Results 1 to 5 of 5
  1. #1
    Jeff_G is offline Hot Rolled
    Join Date
    Aug 2004
    Location
    Granite, MD USA
    Posts
    848

    Post

    Hi All,

    I picked up an old driver plate for my SB 9A, and the threads are too tight - will not thread onto the spindle. (I checked the register diameters and they are OK.) I know the basics of thread cutting, but how does one "pick up" an existing thread? A pointer to a good reference would be fine - but I can't find this info in HTRAL, the Atlas book, or Moltrecht.

    Thanks,
    Jeff Greenblatt

  2. #2
    Wally Evans is offline Member
    Join Date
    Aug 2004
    Posts
    65

    Post

    Set the cross slide for 29.5dg (for a 60dg thd), load a threading tool on the cross slide. Engage the half nuts (typ on the #1 mark) and let the
    feed screw pull the saddle a bit, then shut down.
    Adjust the cross slide and compound screws so that the cutting point is all the way in the existing thread. Push it in with the cross feed, and tweak the compound. When you get the tool as far in as possible, you can zero out your cross and compound dials.

    Now, you're all set to back out of the cut (cross) move the saddle to the right, restore the cross and advance the compound and take a threading pass. Repeat until it fits [img]smile.gif[/img]

  3. #3
    Join Date
    Jan 2005
    Location
    Salem, Ohio
    Posts
    4,101

    Post

    Everything Wally said and you will have to turn your compound to the 1 o'clock position at 29.5 degrees. Since this is an internal thread. You can see the whole set up in pics at my yahoo group...Bob
    http://groups.yahoo.com/group/southbend10k/

  4. #4
    jim rozen is offline Diamond
    Join Date
    Feb 2004
    Location
    peekskill, NY
    Posts
    21,488

    Post

    Because this is an internal thread it will be
    tougher than an external one.

    The compound should be set to the right
    side of the carriage, at 29 degrees, point
    to the *rear*. The best way to imagine this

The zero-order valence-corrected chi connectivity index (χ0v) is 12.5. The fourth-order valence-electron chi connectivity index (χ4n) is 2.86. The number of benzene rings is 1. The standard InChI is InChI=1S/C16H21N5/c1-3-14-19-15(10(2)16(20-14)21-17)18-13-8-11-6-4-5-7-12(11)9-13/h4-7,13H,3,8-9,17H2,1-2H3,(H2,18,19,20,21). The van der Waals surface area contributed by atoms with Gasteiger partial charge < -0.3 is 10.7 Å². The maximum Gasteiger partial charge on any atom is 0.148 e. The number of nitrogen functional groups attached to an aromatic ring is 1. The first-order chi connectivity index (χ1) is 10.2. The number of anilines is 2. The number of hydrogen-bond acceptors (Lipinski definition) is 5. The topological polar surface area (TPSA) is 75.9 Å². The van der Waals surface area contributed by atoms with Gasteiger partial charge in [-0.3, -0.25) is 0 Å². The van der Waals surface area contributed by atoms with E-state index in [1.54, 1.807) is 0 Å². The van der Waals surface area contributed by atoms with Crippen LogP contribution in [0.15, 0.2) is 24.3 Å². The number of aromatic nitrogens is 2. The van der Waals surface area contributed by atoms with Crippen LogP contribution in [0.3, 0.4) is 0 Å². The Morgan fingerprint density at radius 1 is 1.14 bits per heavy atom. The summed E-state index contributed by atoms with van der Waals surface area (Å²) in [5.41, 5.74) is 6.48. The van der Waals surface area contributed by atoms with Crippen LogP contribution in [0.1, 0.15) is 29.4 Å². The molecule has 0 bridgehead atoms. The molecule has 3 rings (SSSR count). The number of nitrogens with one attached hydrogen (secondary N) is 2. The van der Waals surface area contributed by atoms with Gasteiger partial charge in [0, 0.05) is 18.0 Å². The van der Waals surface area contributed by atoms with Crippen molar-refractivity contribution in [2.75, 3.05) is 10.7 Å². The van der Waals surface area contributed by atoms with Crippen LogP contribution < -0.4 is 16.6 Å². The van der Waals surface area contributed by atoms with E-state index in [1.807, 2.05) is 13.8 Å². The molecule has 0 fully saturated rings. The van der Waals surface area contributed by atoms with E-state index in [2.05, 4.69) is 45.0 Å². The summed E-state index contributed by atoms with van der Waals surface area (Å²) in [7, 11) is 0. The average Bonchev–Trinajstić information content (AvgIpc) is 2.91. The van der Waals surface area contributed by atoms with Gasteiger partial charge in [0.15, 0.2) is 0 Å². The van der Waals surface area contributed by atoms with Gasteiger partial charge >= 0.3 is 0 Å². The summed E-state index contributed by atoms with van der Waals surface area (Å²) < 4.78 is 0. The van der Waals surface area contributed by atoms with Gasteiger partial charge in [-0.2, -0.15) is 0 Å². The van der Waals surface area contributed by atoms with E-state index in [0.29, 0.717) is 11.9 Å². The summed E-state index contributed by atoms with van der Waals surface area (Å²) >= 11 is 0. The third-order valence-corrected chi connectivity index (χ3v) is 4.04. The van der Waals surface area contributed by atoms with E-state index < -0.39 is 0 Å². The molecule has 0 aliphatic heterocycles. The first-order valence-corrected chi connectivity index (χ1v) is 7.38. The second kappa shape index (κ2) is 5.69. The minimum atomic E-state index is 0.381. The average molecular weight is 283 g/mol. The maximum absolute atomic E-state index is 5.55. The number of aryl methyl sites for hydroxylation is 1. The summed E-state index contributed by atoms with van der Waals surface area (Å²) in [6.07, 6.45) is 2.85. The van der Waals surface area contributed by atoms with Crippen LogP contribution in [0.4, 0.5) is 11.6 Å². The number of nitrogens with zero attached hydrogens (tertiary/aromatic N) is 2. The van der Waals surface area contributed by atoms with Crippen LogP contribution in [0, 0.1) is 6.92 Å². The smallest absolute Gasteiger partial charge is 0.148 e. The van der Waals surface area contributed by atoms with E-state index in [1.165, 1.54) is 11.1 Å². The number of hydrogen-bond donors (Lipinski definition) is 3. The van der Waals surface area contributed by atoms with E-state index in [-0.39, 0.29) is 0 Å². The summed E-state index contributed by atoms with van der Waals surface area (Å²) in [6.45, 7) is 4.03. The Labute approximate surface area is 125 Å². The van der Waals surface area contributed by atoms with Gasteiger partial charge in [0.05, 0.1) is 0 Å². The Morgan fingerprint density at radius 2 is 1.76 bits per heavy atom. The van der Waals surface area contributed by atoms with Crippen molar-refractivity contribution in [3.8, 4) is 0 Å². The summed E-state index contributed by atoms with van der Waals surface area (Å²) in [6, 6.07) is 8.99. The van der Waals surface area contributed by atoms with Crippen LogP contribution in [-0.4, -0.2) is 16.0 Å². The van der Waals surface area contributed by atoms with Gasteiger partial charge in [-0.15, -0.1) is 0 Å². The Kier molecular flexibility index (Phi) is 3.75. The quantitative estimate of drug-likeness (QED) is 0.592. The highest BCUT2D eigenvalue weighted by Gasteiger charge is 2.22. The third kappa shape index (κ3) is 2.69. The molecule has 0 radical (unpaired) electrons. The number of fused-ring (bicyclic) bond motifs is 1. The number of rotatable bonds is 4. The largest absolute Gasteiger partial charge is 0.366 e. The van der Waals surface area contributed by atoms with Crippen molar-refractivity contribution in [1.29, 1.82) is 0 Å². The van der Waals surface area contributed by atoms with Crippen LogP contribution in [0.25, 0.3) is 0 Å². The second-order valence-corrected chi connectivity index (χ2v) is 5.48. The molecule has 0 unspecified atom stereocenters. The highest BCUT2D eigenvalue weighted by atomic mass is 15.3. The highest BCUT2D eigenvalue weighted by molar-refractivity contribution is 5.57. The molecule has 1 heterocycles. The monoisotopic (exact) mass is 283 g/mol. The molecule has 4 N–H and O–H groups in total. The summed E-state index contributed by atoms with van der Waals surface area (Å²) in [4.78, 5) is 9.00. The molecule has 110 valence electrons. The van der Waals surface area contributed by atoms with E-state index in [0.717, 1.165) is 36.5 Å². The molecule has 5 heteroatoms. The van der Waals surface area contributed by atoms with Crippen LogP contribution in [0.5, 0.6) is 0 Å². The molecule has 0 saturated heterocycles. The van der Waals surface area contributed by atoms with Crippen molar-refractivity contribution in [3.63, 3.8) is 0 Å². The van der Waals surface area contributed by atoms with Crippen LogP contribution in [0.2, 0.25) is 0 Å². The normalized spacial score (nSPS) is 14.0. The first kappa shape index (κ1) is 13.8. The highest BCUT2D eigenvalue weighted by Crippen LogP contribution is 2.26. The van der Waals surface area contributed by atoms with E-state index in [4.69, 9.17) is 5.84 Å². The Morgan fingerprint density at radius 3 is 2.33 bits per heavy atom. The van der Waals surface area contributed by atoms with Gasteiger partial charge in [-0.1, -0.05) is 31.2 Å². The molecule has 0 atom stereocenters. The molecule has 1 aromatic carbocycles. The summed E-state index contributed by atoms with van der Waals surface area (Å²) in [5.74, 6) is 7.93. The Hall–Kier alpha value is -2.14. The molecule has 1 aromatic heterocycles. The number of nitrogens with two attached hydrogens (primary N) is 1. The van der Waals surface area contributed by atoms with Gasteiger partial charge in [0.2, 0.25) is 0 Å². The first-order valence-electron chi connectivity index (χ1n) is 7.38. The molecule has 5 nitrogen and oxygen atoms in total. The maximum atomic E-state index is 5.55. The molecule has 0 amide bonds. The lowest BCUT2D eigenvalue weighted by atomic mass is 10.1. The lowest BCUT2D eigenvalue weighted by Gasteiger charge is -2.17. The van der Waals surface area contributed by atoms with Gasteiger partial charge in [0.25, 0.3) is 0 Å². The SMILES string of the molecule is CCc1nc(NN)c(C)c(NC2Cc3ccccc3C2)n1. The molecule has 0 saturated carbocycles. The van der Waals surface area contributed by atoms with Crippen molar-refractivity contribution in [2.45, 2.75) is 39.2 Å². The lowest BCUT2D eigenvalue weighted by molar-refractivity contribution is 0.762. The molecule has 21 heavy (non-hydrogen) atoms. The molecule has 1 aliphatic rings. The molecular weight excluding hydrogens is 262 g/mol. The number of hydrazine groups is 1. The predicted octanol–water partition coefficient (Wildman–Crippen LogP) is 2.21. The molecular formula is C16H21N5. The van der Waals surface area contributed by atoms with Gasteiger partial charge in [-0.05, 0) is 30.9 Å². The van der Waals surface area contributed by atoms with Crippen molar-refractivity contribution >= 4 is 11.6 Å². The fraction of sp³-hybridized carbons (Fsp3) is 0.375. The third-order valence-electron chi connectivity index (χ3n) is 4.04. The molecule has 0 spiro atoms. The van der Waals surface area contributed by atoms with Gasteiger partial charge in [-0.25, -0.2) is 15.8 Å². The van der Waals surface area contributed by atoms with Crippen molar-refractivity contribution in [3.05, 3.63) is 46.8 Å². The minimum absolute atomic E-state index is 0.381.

is to point the compound straight back to
    the rear, and then swing it towards the
    right side, so it goes through 29 degrees
    of motion. The numbers on the dial won't
    read 29 though.

    The advice so far has been good but because
    it's a bit of a tricky job, I will say it once
    again.

    First off mark up the inside of the existing
    threads with a blue sharpie marker so you can
    see exactly where you are cutting.

    Get the threading setup right so it is cutting
    the correct tpi.

    Close the halfnuts and allow the leadscrew to
    take up a strain on the carriage, so you get
    all the slack out of the system. Of course
    at this point you will have the threading tool
    completely clear of the threads, inside the
    bore of the part.

    Stop the motor so the threading tool is
    still inside the threaded portion of the bore.

    Now it is simply a matter of juggling the
    two dials at your disposal (crossfeed and
    compound feed dials) so that the tool engages
    the existing threads as closely as possible.
    If you have the compound set at one particular
    location, as you dial the crossfeed handle out,
    the flanks of the tool will both touch the
    flanks of the existing thread.

    When you think you have it so, set both dials
    to zero.

    When you are cutting, the lash should be loaded
    out of the crossfees screw by unwinding it to
    smaller numbers, and out of the compound screw
    by winding it in to larger numbers.

    Set up a trial cut with the crossfeed at zero,
    and the compound maybe a few thou less than zero.
    Take cuts, feeding the compound a thou at a time
    until you start cutting metal. Then stop and
    see what the bluing looks like in the bore.
    By now you could imagine tweaking the position
    by juggling the two dials to get the cut even.

    If it's off by a thou or so that's probably OK
    because you probably need to take of several
    anyway, as long as both sides are cleaned up
    when you are done it's fine. Don't make the
    threads too tight, cut till the fit is snug
    and then go several more thou.

    Jim

  5. #5
    Join Date
    Jan 2005
    Location
    Salem, Ohio
    Posts
    4,101

    Post

    One other thing you can do before you try this is make a small threaded plug the exact size of your spindle thread OD. The best thing to do is mic yours using three wires then make the plug the exact same size. It will come in handy on future projects anyway. Or you can run the carraige to the right with the half nuts still engaged, and carefully unscrew the chuck, turn everything around and see if it fits on your spindle. Its kinda tricky but it works. I just threaded a 40# part and didn't have a threaded plug for my spindle size. And had to turn the whole works around twice. What a job. My dummy spindle from a 9" won't fit my 10k its .006 too small. So if i thread a part to fit the dummy its too tight for my 10k...Bob

Bookmarks

Posting Permissions

  • You may not post new threads
  • You may not post replies
  • You may not post attachments
  • You may not edit your posts
  •